Radiation Exposure from Medical Sources Is Underappreciated.
The use of radiation-emitting medical tests is growing rapidly. Efforts are needed to eliminate unnecessary testing and improve both equipment capability and operator skill to ensure that radiation doses are as low as reasonably achievable without sacrificing image or test data quality. At least one initiative is underway to improve and disseminate radiation reduction strategies and educate physicians, device manufacturers, their training staff, and others about radiation doses associated with specific tests. No mechanism currently exists to enable individuals to estimate their personal cumulative radiation exposure, which would help patients and physicians weigh the benefits and potential harm of contemplated imaging and nuclear medicine tests.
Medical Professionals Need to Consider Occupational and Environmental Factors When Diagnosing Patient Illness.
Physicians and other medical professionals ask infrequently about patient workplace and home environments when taking a medical history. Such information can be invaluable in discovering underlying causes of disease. Moreover, gathering this information would contribute substantially to the body of knowledge on environmental cancer risk.
Workers, Other Populations with Known Exposures, and the General Public Require Full Disclosure of Knowledge about Environmental Cancer Risks.
Individuals and communities are not being provided all available information about environmental exposures they have experienced, the cumulative effects of such exposures, and how to minimize harmful exposures. The disproportionate burden of exposure to known or suspected carcinogens experienced by specific populations (e.g., agricultural and chemical workers and their families, radiation-exposed groups such as uranium mine workers, nuclear industry workers, nuclear test site workers and "downwinders," residents of cancer "hot spots" or other contaminated areas) has not been fully acknowledged.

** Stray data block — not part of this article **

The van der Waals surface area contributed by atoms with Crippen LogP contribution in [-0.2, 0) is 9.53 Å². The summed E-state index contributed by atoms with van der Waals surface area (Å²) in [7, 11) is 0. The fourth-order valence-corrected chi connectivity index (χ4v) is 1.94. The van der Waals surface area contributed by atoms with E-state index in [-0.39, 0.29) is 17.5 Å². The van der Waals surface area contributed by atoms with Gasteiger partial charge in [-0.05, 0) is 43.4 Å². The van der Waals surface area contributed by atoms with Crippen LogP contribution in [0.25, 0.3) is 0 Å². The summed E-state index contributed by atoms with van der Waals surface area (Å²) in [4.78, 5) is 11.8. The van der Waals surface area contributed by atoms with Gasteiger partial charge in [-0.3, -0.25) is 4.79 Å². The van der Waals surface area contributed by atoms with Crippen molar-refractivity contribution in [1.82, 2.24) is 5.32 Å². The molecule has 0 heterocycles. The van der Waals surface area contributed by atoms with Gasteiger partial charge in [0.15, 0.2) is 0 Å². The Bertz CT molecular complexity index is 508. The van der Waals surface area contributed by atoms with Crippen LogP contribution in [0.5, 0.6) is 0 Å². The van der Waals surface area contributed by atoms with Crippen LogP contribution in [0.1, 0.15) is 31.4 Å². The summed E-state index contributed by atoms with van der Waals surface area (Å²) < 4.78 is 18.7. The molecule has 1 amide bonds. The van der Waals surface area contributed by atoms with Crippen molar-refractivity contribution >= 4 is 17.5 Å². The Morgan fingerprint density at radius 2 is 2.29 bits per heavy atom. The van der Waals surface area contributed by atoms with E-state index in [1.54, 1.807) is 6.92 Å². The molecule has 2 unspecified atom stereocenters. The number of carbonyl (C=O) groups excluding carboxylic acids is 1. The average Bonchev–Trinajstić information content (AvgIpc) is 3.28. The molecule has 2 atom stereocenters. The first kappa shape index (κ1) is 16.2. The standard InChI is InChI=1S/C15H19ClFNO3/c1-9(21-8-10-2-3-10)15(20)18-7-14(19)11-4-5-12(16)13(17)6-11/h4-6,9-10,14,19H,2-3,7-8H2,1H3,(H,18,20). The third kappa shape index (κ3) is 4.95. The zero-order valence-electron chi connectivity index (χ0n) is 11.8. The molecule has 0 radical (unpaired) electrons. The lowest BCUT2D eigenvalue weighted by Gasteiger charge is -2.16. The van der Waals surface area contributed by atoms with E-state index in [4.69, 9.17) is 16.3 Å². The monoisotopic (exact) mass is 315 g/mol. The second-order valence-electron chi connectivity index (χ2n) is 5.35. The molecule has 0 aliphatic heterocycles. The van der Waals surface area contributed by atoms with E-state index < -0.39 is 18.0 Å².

The Military Needs to Aggressively Address the Toxic Environmental Exposures It Has Caused.
Toxic materials produced for and used by the military have caused widespread air, soil, and water pollution across the United States and beyond our borders, including chemical and radiation contamination in and around current and former military installations, materiel production facilities, and mines. These contaminants, many of which may have serious long-term and latent effects including cancer, are a danger both to military personnel and civilians. Overall, the military has not responded adequately to health problems associated with its operations absent substantial pressure from those affected, advocacy groups, or the media. Of special concern, the U.S. has not met its obligation to provide for ongoing health needs of the people of the Republic of the Marshall Islands resulting from radiation exposures they received during U.S. nuclear weapons testing in the Pacific from 1946–1958.
Safer Alternatives to Many Currently Used Chemicals Are Urgently Needed.
The requisite knowledge and technologies exist to develop alternatives to many currently used chemical agents known or believed to cause or promote cancer. Many chemists require additional training to understand environmental hazards and reformulate products. Importantly, "green chemistry" alternative products themselves require longitudinal study to ensure that they do not pose unexpected health hazards.
The Panel believes that just as there are many opportunities for harmful environmental exposures, ample opportunities also exist to intervene in, ameliorate, and prevent environmental health hazards. Governments, industry, the academic and medical communities, and individuals all have untapped power to protect the health of current and future generations of Americans and reduce the national burden of cancer.
To read the entire report, click here.